Newspaper article The Journal (Newcastle, England)

Karen Bartlett Column

Newspaper article The Journal (Newcastle, England)

Karen Bartlett Column

Article excerpt

Byline: By Karen Bartlett

Ava Gardner was born there. Zelda Fitzgerald died there, forgotten in an insane asylum.

The first flight took place on one of its beaches, while the first lunch counter sit-in at a downtown branch of Woolworth's kicked off the civil rights movement in 1961.

North Carolina has a beautiful coast at one edge, and awesome mountain ranges on the other. In between there are barbecue stands, Nascar speedway racing, and a lot of miles of not very much.

Sandwiched between the more snobby Virginia to the North and fierier South Carolina, which until very recently still officially flew part of the confederate flag, North Carolina has always struggled a little with its identity.

But if a trip across the "Tar Heel" state can seem nondescript, it has nonetheless often played a surprising hand in the history of the modern United States. At the beginning of the 20th Century North Carolina native Thomas Dixon Jnr wrote The Clansman, which later became America's first, and most notorious, film about the Ku Klux Klan, Birth of a Nation.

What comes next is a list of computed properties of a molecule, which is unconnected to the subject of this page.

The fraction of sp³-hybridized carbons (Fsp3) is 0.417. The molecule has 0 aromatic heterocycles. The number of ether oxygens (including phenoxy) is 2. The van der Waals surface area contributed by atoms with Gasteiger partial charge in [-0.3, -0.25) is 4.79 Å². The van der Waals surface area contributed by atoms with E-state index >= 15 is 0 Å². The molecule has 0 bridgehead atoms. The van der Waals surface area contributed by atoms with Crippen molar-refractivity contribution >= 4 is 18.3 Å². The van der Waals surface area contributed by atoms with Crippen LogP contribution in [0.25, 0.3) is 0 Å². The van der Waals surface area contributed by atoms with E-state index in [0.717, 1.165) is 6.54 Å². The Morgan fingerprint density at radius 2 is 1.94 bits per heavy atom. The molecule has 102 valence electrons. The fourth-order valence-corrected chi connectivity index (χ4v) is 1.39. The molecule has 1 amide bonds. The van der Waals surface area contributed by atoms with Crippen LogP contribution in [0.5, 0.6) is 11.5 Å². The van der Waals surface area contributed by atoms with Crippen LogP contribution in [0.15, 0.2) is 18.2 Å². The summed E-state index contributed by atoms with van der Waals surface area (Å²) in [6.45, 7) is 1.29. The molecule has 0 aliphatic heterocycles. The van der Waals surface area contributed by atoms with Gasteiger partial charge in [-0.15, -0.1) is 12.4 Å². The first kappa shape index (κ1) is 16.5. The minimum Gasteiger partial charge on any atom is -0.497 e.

Less than 100 years later Maya Angelou, Black activist, author of I Know Why The Caged Bird Sings and Bill Clinton's favourite poet, had made it her home. Once largely rural, North Carolina has shown itself to be better equipped than most at taking advantage of new technology jobs when they came, and from the literal ashes of an economy based on tobacco farming and textiles the state has funded three of the best universities in America.

It is a state capable of transformation. Now again North Carolina, in its characteristically self-effacing way, has produced a local boy made good who has already been described as "The most important man in America." The most important because, as his local newspaper pointed out, John Edwards is the man who could win or lose the next Presidential election. The addition of John Edwards to the Democratic ticket as Vice Presidential candidate has thankfully ruled out the possibility that John Kerry would choose someone as unlovable and wooden as himself.

In picking Edwards, Kerry has staved off sudden death, and given a glimmer of hope to all those around the world who nervously pray for an end to the disbelieving sense of Groundhog Day that was ushered in when George Bush proved that we'd all "misunderestimated him" four years ago. …

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